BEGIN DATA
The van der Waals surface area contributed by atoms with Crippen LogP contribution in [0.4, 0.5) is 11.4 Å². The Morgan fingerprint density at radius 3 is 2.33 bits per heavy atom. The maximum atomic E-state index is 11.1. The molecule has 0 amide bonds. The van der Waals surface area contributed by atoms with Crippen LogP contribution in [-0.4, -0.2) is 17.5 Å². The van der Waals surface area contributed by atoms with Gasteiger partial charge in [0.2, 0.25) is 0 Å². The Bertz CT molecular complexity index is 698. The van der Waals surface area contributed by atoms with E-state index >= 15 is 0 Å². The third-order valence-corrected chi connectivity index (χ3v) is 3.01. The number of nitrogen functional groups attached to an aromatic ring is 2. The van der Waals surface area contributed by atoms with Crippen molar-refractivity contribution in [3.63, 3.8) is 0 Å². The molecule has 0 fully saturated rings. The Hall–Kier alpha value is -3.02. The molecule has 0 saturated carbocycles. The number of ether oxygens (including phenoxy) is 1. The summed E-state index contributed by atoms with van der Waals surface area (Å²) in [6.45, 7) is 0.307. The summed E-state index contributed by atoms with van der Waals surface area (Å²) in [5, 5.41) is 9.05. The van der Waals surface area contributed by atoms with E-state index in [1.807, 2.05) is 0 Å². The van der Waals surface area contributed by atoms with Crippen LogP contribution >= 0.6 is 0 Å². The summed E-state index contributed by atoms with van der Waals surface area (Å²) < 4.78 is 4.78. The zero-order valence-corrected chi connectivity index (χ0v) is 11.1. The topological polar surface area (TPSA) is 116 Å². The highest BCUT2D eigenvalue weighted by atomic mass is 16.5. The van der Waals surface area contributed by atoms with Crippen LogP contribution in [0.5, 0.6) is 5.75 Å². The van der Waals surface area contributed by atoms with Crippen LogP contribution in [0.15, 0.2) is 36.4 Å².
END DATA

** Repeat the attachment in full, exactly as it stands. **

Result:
The van der Waals surface area contributed by atoms with Crippen LogP contribution in [0.4, 0.5) is 11.4 Å². The Morgan fingerprint density at radius 3 is 2.33 bits per heavy atom. The maximum atomic E-state index is 11.1. The molecule has 0 amide bonds. The van der Waals surface area contributed by atoms with Crippen LogP contribution in [-0.4, -0.2) is 17.5 Å². The van der Waals surface area contributed by atoms with Gasteiger partial charge in [0.2, 0.25) is 0 Å². The Bertz CT molecular complexity index is 698. The van der Waals surface area contributed by atoms with E-state index >= 15 is 0 Å². The third-order valence-corrected chi connectivity index (χ3v) is 3.01. The number of nitrogen functional groups attached to an aromatic ring is 2. The van der Waals surface area contributed by atoms with Crippen molar-refractivity contribution in [3.63, 3.8) is 0 Å². The molecule has 0 fully saturated rings. The Hall–Kier alpha value is -3.02. The molecule has 0 saturated carbocycles. The number of ether oxygens (including phenoxy) is 1. The summed E-state index contributed by atoms with van der Waals surface area (Å²) in [6.45, 7) is 0.307. The summed E-state index contributed by atoms with van der Waals surface area (Å²) in [5, 5.41) is 9.05. The van der Waals surface area contributed by atoms with E-state index in [1.807, 2.05) is 0 Å². The van der Waals surface area contributed by atoms with Crippen LogP contribution >= 0.6 is 0 Å². The summed E-state index contributed by atoms with van der Waals surface area (Å²) < 4.78 is 4.78. The zero-order valence-corrected chi connectivity index (χ0v) is 11.1. The topological polar surface area (TPSA) is 116 Å². The highest BCUT2D eigenvalue weighted by atomic mass is 16.5. The van der Waals surface area contributed by atoms with Crippen LogP contribution in [0.5, 0.6) is 5.75 Å². The van der Waals surface area contributed by atoms with Crippen LogP contribution in [0.15, 0.2) is 36.4 Å².